Beware Of Nursing Home Pre-Dispute Arbitration Agreements
Moving into a nursing home, whether for short-term therapy and rehabilitation or for long-term care, is a difficult transition for many people and their relatives. Under stress and in physical pain, people rush through the admissions paperwork without reading or fully appreciating what they are signing. If relatives are handling the admissions process under a power of attorney or health care proxy, they are no more likely to understand the paperwork.
It has become commonplace for nursing homes around the country to enter into binding pre-dispute arbitration agreements with their residents. Such agreements waive the resident’s right to a jury trial—before an actual dispute exists. It is easy for people to think such agreement is required for admission, and some nursing homes do not sufficiently explain that the agreement is voluntary.
Nursing homes cannot require a binding pre-dispute arbitration agreement as a condition of admission, expedited admission, or continued care.
Under the federal Nursing Home Reform Act of 1987 and the Massachusetts consumer protection regulations promulgated by the Attorney General, nursing homes cannot require their residents, prospects, or their agents, to sign a pre-dispute arbitration agreement. In 2014, the Massachusetts Supreme Judicial Court ruled in Johnson v. Kindred Health Care and Licata v. GGNSC Maden Dexter LLC, that a health care agent under the state’s health care proxy law lacks the authority to agree to arbitration on behalf of a nursing home resident, because the statutory power is limited to decisions requiring a principal’s informed consent to a medical treatment, service, or procedure.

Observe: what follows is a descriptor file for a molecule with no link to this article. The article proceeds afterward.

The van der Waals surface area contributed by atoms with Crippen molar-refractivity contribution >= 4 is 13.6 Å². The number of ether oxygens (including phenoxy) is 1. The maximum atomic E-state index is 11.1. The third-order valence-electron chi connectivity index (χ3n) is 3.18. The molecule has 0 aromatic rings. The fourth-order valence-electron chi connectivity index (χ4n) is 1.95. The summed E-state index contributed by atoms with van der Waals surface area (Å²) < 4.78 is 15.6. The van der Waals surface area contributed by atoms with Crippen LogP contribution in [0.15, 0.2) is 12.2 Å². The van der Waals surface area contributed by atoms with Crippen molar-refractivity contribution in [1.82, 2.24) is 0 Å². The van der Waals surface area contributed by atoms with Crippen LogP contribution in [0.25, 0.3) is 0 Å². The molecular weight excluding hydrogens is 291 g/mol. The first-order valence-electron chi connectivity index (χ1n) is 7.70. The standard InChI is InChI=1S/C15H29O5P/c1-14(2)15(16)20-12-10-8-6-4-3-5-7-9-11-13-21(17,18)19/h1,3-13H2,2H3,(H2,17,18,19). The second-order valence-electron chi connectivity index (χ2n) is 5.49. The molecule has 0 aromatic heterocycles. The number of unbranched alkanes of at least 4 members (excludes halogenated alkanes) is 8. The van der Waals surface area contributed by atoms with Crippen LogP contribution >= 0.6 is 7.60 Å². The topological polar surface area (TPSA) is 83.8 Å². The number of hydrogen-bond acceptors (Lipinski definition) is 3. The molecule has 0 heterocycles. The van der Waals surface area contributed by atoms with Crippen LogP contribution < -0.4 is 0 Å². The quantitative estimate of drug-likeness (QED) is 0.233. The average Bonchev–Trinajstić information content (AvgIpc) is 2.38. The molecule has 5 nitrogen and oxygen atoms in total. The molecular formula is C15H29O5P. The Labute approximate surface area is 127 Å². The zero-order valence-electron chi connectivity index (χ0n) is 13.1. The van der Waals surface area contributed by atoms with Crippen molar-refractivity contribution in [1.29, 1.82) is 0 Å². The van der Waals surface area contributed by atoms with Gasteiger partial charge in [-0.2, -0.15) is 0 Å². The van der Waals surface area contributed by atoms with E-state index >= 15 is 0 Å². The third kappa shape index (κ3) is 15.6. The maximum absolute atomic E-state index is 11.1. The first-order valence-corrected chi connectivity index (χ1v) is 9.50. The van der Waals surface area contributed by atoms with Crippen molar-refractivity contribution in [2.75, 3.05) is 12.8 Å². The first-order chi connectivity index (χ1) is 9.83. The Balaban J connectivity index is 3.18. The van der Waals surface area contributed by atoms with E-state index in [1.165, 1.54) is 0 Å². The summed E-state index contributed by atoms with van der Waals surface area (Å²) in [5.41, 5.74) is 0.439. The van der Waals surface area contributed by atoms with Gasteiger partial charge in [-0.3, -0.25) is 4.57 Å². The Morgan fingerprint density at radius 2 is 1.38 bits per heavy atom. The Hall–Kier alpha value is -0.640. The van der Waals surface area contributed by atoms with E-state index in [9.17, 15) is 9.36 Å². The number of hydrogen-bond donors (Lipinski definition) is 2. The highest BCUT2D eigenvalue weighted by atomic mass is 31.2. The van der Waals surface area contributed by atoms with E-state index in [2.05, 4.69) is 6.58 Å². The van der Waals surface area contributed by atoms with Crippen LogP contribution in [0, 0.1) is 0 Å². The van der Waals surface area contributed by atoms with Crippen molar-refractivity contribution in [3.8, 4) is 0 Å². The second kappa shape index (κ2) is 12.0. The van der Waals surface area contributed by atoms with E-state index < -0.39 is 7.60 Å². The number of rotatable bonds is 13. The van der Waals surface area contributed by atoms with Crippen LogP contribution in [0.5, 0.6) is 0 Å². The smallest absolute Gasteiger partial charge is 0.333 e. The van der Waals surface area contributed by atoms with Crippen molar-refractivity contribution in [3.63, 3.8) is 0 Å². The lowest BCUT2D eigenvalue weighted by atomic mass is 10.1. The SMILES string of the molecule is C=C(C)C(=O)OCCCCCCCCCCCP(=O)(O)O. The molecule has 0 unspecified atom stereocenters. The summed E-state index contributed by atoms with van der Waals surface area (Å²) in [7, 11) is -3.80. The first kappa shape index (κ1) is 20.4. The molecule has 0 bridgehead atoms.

To address the growing concern over the use of binding pre-dispute arbitration agreements by the nursing home industry, in September the Centers for Medicare and Medicaid Services (CMS) issued a ban prohibiting binding pre-dispute arbitration agreements in nursing homes that accept Medicare or Medicaid payments. This ban was swiftly followed by a lawsuit at a Federal District Court in the Fifth Circuit by the American Health Care Association against the Department of Health and Human Services and CMS, resulting in an injunction against enforcement of the ban, on the grounds that as a federal agency the CMS lacked the authority to regulate the use of arbitration agreements.
Regardless of the final ruling on the CMS ban, remember: a nursing home is prohibited from requiring a pre-dispute arbitration agreement. Furthermore, your health care agent lacks authority under the Massachusetts health care proxy law to sign such an agreement. You, or your attorney-in-fact under a power of attorney, may voluntarily sign such an agreement, but it may not be in your best interest. The time to decide how best to resolve a legal dispute is when an actual dispute arises, so you can consider the nature of the dispute and what’s at stake (billing or wrongful death?) and weigh all your options, including mediation, facilitated negotiation, and a trial by jury—your constitutional right.